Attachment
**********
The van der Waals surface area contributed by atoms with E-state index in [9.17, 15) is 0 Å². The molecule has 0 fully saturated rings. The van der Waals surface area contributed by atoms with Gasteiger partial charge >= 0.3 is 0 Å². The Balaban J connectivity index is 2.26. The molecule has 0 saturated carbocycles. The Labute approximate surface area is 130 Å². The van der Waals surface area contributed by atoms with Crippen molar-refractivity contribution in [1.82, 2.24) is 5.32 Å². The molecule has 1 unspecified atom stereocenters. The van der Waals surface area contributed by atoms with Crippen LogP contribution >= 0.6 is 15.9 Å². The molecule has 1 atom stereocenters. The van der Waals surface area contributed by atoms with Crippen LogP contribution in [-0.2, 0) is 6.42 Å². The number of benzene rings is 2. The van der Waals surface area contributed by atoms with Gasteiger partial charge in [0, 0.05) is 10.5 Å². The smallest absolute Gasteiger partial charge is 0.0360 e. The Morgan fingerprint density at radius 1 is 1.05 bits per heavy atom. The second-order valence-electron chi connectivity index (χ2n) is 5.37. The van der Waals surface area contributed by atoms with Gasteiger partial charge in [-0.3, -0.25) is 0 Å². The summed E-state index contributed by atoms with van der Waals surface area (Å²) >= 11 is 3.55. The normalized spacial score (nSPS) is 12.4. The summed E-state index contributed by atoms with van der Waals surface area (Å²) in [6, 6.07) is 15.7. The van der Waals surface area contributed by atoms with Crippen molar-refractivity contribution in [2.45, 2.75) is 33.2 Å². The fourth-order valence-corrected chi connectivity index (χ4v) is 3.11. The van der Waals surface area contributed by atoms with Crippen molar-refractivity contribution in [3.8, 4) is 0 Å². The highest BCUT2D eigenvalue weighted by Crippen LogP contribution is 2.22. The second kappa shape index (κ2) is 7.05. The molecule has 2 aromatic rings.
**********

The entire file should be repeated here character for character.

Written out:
The van der Waals surface area contributed by atoms with E-state index in [9.17, 15) is 0 Å². The molecule has 0 fully saturated rings. The van der Waals surface area contributed by atoms with Gasteiger partial charge >= 0.3 is 0 Å². The Balaban J connectivity index is 2.26. The molecule has 0 saturated carbocycles. The Labute approximate surface area is 130 Å². The van der Waals surface area contributed by atoms with Crippen molar-refractivity contribution in [1.82, 2.24) is 5.32 Å². The molecule has 1 unspecified atom stereocenters. The van der Waals surface area contributed by atoms with Crippen LogP contribution >= 0.6 is 15.9 Å². The molecule has 1 atom stereocenters. The van der Waals surface area contributed by atoms with Crippen LogP contribution in [-0.2, 0) is 6.42 Å². The number of benzene rings is 2. The van der Waals surface area contributed by atoms with Gasteiger partial charge in [0, 0.05) is 10.5 Å². The smallest absolute Gasteiger partial charge is 0.0360 e. The Morgan fingerprint density at radius 1 is 1.05 bits per heavy atom. The second-order valence-electron chi connectivity index (χ2n) is 5.37. The van der Waals surface area contributed by atoms with Gasteiger partial charge in [-0.3, -0.25) is 0 Å². The summed E-state index contributed by atoms with van der Waals surface area (Å²) >= 11 is 3.55. The normalized spacial score (nSPS) is 12.4. The summed E-state index contributed by atoms with van der Waals surface area (Å²) in [6, 6.07) is 15.7. The van der Waals surface area contributed by atoms with Crippen molar-refractivity contribution in [2.45, 2.75) is 33.2 Å². The fourth-order valence-corrected chi connectivity index (χ4v) is 3.11. The van der Waals surface area contributed by atoms with Crippen molar-refractivity contribution in [3.8, 4) is 0 Å². The highest BCUT2D eigenvalue weighted by Crippen LogP contribution is 2.22. The second kappa shape index (κ2) is 7.05. The molecule has 2 aromatic rings.